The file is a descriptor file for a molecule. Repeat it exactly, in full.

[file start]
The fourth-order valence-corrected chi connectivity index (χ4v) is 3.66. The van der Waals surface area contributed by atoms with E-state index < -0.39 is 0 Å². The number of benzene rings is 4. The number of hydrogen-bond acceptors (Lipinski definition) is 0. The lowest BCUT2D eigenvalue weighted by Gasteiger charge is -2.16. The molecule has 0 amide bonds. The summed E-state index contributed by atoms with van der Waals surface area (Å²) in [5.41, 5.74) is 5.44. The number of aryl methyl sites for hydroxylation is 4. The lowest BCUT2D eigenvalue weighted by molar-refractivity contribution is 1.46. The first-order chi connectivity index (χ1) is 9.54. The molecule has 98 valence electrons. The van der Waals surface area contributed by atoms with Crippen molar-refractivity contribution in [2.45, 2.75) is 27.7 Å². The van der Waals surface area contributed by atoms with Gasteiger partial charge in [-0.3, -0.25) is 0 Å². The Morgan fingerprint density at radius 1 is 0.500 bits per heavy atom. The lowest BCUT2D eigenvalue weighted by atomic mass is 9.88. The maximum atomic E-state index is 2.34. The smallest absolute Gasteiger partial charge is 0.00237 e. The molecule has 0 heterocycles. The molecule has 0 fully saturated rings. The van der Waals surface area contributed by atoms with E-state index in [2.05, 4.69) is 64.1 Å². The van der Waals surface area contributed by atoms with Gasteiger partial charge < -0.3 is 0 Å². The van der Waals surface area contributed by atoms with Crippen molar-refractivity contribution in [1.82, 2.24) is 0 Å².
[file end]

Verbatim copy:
The fourth-order valence-corrected chi connectivity index (χ4v) is 3.66. The van der Waals surface area contributed by atoms with E-state index < -0.39 is 0 Å². The number of benzene rings is 4. The number of hydrogen-bond acceptors (Lipinski definition) is 0. The lowest BCUT2D eigenvalue weighted by Gasteiger charge is -2.16. The molecule has 0 amide bonds. The summed E-state index contributed by atoms with van der Waals surface area (Å²) in [5.41, 5.74) is 5.44. The number of aryl methyl sites for hydroxylation is 4. The lowest BCUT2D eigenvalue weighted by molar-refractivity contribution is 1.46. The first-order chi connectivity index (χ1) is 9.54. The molecule has 98 valence electrons. The van der Waals surface area contributed by atoms with Crippen molar-refractivity contribution in [2.45, 2.75) is 27.7 Å². The van der Waals surface area contributed by atoms with Gasteiger partial charge in [-0.3, -0.25) is 0 Å². The Morgan fingerprint density at radius 1 is 0.500 bits per heavy atom. The lowest BCUT2D eigenvalue weighted by atomic mass is 9.88. The maximum atomic E-state index is 2.34. The smallest absolute Gasteiger partial charge is 0.00237 e. The molecule has 0 heterocycles. The molecule has 0 fully saturated rings. The van der Waals surface area contributed by atoms with E-state index in [2.05, 4.69) is 64.1 Å². The van der Waals surface area contributed by atoms with Gasteiger partial charge < -0.3 is 0 Å². The van der Waals surface area contributed by atoms with Crippen molar-refractivity contribution in [1.82, 2.24) is 0 Å².